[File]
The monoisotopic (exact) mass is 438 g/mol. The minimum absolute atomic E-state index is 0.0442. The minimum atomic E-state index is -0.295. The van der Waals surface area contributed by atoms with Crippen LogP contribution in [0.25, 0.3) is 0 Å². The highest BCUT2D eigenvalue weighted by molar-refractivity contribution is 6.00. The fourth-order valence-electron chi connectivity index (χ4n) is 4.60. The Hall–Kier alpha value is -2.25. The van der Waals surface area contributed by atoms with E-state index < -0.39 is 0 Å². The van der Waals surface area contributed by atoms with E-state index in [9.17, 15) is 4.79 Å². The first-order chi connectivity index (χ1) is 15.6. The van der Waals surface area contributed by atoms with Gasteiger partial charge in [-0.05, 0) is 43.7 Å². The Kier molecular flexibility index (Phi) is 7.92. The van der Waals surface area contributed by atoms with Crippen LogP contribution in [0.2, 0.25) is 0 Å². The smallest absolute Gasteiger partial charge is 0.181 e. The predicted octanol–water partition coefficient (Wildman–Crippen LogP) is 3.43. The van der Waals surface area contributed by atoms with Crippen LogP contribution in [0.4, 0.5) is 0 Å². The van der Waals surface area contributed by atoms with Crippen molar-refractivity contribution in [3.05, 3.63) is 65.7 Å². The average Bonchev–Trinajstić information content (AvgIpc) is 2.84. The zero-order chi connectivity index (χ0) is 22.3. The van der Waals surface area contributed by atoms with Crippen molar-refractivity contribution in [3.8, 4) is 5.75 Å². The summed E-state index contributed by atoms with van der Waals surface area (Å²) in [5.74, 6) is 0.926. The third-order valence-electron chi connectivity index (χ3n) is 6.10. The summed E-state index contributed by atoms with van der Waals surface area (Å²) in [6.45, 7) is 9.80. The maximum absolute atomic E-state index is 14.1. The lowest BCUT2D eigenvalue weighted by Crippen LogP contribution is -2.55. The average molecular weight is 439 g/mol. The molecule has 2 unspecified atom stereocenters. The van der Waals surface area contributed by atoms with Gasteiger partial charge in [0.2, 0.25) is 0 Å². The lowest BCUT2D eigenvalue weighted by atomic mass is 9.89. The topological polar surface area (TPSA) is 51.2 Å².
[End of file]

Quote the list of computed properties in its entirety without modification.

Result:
The monoisotopic (exact) mass is 438 g/mol. The minimum absolute atomic E-state index is 0.0442. The minimum atomic E-state index is -0.295. The van der Waals surface area contributed by atoms with Crippen LogP contribution in [0.25, 0.3) is 0 Å². The highest BCUT2D eigenvalue weighted by molar-refractivity contribution is 6.00. The fourth-order valence-electron chi connectivity index (χ4n) is 4.60. The Hall–Kier alpha value is -2.25. The van der Waals surface area contributed by atoms with E-state index < -0.39 is 0 Å². The van der Waals surface area contributed by atoms with E-state index in [9.17, 15) is 4.79 Å². The first-order chi connectivity index (χ1) is 15.6. The van der Waals surface area contributed by atoms with Gasteiger partial charge in [-0.05, 0) is 43.7 Å². The Kier molecular flexibility index (Phi) is 7.92. The van der Waals surface area contributed by atoms with Crippen LogP contribution in [0.2, 0.25) is 0 Å². The smallest absolute Gasteiger partial charge is 0.181 e. The predicted octanol–water partition coefficient (Wildman–Crippen LogP) is 3.43. The van der Waals surface area contributed by atoms with Crippen LogP contribution in [0.4, 0.5) is 0 Å². The van der Waals surface area contributed by atoms with Crippen molar-refractivity contribution in [3.05, 3.63) is 65.7 Å². The average Bonchev–Trinajstić information content (AvgIpc) is 2.84. The zero-order chi connectivity index (χ0) is 22.3. The van der Waals surface area contributed by atoms with Crippen molar-refractivity contribution in [3.8, 4) is 5.75 Å². The summed E-state index contributed by atoms with van der Waals surface area (Å²) in [5.74, 6) is 0.926. The third-order valence-electron chi connectivity index (χ3n) is 6.10. The summed E-state index contributed by atoms with van der Waals surface area (Å²) in [6.45, 7) is 9.80. The maximum absolute atomic E-state index is 14.1. The lowest BCUT2D eigenvalue weighted by Crippen LogP contribution is -2.55. The average molecular weight is 439 g/mol. The molecule has 2 unspecified atom stereocenters. The van der Waals surface area contributed by atoms with Gasteiger partial charge in [0.2, 0.25) is 0 Å². The lowest BCUT2D eigenvalue weighted by atomic mass is 9.89. The topological polar surface area (TPSA) is 51.2 Å².